• In the presence of a peripheral decarboxylase inhibitor, DOPA is taken up in the CNS and THEN decarboxylated to Dopamine (in the basal ganglia where it serves to replenish the deficient stores of Dopamine). Carbidopa (itself) doesn’t cross the blood brain barrier.


  • Levodopa: Dopamine Precursor
    • So to treat a patient with Parkinson’s disease, let’s add levodopa as a Dopamine precursor.
  • Carbidopa: DOPA decarboxylation Inhibitor
    • At the same time, we need to add Carbidopa to block the peripheral DOPA decarboxylation of DOPA – we need to ensure that the levodopa makes it through the systemic circulation and enters the brain, otherwise it will simply act like any catecholamine within the periphery and increase blood pressure and heart rate but fail to impact the central nervous system Dopamine deficiency state.
  • Ropinirole & Pramipexole: Dopamine agonists
    • We can also add ropinirole or pramipexole, which are Dopamine agonists that optimize the release of Dopamine from the remaining Dopaminergic neurons within the substantia nigra.
  • Entacapone: COMT Inhibitor
    • We can add entacapone, which is a COMT inhibitor to increase the circulation of the Dopamine that we’ve stimulated or replaced (ie, we can inhibit catecholamine metabolism).
  • Selegeline or Rasagaline: MAO-B Inhibitors
  • And we can add selegeline or rasagaline, which are MAO-B (specifically) inihibitors which also increase Dopamine but via MAO inhibition (catecholamine metabolism inhibition).
  • The B subunit is specific to Dopamine catalysis, whereas the MAO-A enzyme is less specific and also metabolizes norepinephrine and serotonin, thus drugs that inhibit MAO-A are potentially much more hazardous to use.


Clinical Presentation

  • Hypermetabolic state that manifests with:
    • Weight loss, sweats, fevers, rapid heart rate.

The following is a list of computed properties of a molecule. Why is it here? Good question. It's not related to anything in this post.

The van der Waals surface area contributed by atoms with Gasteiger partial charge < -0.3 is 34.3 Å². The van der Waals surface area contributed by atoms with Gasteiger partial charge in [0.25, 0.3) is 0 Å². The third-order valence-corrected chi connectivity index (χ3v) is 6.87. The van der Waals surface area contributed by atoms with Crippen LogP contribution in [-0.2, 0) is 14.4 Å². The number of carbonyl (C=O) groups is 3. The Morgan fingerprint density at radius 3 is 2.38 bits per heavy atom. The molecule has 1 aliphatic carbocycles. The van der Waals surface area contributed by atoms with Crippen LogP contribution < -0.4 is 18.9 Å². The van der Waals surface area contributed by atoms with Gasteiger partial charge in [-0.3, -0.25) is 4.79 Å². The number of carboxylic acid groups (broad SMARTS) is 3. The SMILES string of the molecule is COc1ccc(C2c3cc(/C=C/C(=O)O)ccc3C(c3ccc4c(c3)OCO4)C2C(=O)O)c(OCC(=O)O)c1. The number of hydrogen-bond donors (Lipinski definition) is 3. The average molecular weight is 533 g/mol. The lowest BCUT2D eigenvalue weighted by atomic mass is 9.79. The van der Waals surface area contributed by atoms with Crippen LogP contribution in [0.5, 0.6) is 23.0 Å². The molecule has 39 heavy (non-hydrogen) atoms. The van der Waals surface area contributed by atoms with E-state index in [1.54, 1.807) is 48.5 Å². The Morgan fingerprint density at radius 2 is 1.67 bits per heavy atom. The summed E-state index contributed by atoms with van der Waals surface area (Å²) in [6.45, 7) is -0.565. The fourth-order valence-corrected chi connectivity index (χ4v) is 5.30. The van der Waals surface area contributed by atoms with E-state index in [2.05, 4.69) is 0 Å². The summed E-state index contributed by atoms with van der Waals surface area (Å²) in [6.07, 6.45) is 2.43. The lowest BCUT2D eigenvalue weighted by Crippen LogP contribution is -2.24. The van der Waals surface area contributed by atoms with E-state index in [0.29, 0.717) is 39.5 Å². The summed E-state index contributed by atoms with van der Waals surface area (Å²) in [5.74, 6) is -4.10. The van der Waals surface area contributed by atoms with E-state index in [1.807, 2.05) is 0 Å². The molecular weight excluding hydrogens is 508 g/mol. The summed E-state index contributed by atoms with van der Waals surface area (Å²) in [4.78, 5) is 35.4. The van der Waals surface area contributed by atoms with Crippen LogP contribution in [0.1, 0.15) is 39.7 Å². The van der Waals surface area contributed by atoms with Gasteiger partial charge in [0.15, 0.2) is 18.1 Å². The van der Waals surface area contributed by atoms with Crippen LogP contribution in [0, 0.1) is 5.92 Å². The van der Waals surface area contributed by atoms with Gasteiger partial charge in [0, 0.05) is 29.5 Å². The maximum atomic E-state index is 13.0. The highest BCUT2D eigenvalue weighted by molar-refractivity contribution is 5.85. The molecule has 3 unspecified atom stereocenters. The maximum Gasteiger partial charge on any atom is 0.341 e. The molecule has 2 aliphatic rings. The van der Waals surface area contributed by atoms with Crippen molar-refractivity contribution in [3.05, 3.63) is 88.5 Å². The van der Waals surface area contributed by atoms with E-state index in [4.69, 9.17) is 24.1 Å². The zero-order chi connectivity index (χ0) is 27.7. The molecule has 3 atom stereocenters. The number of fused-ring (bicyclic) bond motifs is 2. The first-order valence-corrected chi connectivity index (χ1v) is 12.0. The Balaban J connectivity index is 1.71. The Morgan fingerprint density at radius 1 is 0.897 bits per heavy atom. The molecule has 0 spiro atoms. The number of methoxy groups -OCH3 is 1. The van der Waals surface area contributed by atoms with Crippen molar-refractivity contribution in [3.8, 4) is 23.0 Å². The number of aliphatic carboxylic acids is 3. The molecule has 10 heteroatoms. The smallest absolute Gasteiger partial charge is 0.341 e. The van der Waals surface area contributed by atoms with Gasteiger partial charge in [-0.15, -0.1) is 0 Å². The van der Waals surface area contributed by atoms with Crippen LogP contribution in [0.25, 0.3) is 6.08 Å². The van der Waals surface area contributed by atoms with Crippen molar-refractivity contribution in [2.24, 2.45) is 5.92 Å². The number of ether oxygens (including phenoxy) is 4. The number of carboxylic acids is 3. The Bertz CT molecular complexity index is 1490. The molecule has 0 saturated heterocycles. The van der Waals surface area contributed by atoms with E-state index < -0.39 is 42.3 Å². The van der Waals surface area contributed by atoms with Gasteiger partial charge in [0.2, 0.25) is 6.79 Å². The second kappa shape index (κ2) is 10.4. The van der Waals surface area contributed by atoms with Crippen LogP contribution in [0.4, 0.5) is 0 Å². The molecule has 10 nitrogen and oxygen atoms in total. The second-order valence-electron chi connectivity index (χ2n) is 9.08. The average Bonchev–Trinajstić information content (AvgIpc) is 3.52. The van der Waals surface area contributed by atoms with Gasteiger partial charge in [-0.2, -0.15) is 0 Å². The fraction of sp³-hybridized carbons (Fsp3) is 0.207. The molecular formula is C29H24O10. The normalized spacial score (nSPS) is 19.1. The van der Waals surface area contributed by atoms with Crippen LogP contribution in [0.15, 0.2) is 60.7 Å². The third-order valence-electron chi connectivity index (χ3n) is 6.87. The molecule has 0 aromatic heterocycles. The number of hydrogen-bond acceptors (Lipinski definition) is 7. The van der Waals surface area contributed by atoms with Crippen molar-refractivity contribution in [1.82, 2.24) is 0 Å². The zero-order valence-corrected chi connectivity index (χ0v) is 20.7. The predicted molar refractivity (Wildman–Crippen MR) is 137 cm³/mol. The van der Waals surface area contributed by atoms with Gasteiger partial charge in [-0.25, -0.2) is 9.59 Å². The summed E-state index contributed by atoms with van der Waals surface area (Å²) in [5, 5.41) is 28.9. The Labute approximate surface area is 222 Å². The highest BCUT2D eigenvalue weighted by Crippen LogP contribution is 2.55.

• Skin and hair thinning
  • Grave’s Ophthalmopathy
    • Ocular protrusion and reddening


  • Show alkaptonuria, which we can think of as a melanin-like substance in the urine and joints.


  • It occurs from a deficiency in homogentisate 1,2 dioxygenase.
    • This results in a build-up of a melanin-like polymer called benzoquinone acetic acid (a product of the oxidation of homogentisic acid), which binds connective tissue and causes dark pigmentation or ochronosis (arthritis).
  • Thus, we can think of alkaptonuria as the opposite of albinism + the build-up of acetic acid in the tissues irritates the joints and causes joint pain.

Presenting Symptoms

  • Children: Dark Urine
    • The presenting manifestation in children is typically urine that darkens when it sits for awhile (not common now with disposable diapers). The darkening occurs from the excess homogentisate in the urine (5,000 mg vs 20-30mg (normally).
  • Adults: Join Pain
    • In adults, the disease presents, typically, from joint pain from the build-up of acetic acid in the tissues, which irritates the joints.


Pathogenesis: fumarylacetoacetate hydrolase deficiency

  • Indicate that tyrosinemia type I (aka hereditary tyrosinemia, tyrosinosis) results from fumarylacetoacetate hydrolase deficiency.

Presenting symptom: “cabbage-like odor”

  • Indicate that it characteristically causes a “cabbage-like odor” but importantly causes liver and kidney failure, polyneuropathy, and bone dysplasia (rickets), manifesting early-on with diarrhea, vomiting and tyrosine and its metabolites in the urine.
  • Also consider that transient tyrosinemia (elevated blood levels of tyrosine) occurs in ~ 10% of newborns, most often due to vitamin C deficiency or immature liver enzymes due to premature birth.